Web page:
ACM Computing Surveys 28A(4), December 1996, http://www.acm.org/surveys/1996/MisraDiscipline/. Copyright © 1996 by the Association for Computing Machinery, Inc. See the permissions statement below.
Abstract: My current research is based on two observations: (1) the applications that will be implemented on networks of processors in the future will be significantly more ambitious than the current applications (which are mostly involved with transmissions of digital data and images), and (2) many of the programming concepts developed for databases, object-oriented programming and designs of reactive systems can be unified into a concise model of distributed programs that can serve as the foundation for designing these future applications.
Categories and Subject Descriptors:
General Terms: Distributed Programming, Multiprogramming, Reactive Systems
Additional Key Words and Phrases:
We are currently working on a project, called Seuss. The research proposed in Seuss is based on two observations: (1) the applications that will be implemented on networks of processors in the future will be significantly more ambitious than the current applications (which are mostly involved with transmissions of digital data and images), and (2) many of the programming concepts developed for databases, object-oriented programming and designs of reactive systems can be unified into a concise model of distributed programs that can serve as the foundation for designing these future applications.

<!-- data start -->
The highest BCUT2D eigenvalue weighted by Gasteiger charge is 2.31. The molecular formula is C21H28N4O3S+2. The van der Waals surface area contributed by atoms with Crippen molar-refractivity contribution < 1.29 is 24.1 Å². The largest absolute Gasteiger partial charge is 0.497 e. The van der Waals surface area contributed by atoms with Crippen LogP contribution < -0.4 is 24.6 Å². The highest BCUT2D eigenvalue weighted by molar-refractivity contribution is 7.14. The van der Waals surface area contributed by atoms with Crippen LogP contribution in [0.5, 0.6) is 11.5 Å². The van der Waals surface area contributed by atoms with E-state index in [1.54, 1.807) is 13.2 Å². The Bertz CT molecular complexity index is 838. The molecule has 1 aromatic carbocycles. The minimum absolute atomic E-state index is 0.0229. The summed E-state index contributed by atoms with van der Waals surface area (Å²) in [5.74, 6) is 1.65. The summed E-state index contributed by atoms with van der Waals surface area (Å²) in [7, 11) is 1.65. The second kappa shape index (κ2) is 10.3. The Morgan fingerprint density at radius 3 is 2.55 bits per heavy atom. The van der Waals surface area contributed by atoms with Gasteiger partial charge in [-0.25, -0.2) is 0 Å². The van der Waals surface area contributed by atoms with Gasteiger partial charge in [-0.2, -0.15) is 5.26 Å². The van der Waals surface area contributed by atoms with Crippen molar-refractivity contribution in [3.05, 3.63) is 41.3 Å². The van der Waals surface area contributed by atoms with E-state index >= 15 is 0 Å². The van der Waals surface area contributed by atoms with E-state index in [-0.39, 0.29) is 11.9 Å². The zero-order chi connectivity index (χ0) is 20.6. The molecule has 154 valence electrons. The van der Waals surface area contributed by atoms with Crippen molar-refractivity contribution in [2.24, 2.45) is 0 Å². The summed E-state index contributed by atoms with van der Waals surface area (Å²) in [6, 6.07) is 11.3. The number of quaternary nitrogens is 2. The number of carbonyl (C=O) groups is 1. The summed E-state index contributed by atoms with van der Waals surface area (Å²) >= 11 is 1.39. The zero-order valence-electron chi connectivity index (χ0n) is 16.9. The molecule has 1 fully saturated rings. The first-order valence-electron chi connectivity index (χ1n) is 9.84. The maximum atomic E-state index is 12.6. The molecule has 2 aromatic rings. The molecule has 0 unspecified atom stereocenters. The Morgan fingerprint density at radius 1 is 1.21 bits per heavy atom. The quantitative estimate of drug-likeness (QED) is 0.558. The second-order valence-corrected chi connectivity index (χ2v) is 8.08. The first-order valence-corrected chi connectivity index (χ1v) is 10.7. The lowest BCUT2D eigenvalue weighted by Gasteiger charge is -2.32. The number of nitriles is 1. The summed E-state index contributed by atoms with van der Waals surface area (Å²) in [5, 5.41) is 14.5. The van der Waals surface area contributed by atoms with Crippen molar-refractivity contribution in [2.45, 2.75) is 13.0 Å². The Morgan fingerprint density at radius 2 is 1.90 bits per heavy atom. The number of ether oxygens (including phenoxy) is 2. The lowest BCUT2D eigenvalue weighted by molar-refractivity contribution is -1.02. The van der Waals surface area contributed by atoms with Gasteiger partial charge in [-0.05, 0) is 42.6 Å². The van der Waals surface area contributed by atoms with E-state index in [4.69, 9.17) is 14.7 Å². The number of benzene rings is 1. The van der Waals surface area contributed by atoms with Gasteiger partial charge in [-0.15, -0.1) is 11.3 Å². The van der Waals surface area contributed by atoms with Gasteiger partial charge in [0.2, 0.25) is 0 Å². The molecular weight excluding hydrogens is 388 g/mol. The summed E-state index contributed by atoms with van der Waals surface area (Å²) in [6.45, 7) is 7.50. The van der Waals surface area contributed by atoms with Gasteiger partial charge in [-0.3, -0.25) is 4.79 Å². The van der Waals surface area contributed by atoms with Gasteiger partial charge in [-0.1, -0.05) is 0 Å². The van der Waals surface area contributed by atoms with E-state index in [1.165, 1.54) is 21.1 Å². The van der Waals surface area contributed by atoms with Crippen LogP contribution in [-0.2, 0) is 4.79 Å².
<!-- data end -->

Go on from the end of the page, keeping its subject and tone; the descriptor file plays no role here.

Research in multiprogramming has, traditionally, attempted to reconcile two apparently contradictory goals: (1) it should be possible to understand a module (e.g., a process or a data object) in isolation, without considerations of interference by the other modules, and (2) it should be possible to implement concurrent threads at a fine level of granularity so that no process is ever locked out of accessing common data for long periods of time. The goals are in conflict because fine granularity, in general, implies considerable interference. The earliest multiprograms (see, for instance, the solution to the mutual exclusion problem in [Dijkstra 1965]) were trivially small and impossibly difficult to understand, because the behaviors of the individual processes could not be understood in isolation, and all possible interactions among the processes had to be analyzed explicitly. Since then, much effort has gone into limiting or even eliminating interference among processes by employing a variety of synchronization mechanisms: locks or semaphores, critical regions, monitors and message communications.
Constraining the programming model to a specific protocol (binary semaphores or message communication over bounded channels, for instance) will prove to be short-sighted in designing complex applications. More general mechanisms for interactions among modules, that include these specific protocols, are required. Further, for the distributed applications of the future, it is essential to devise a model in which the distinction between computation and communication is removed; in particular, the methods for designing and reasoning about the interfaces should be no different from those employed for the computations at the nodes of the network.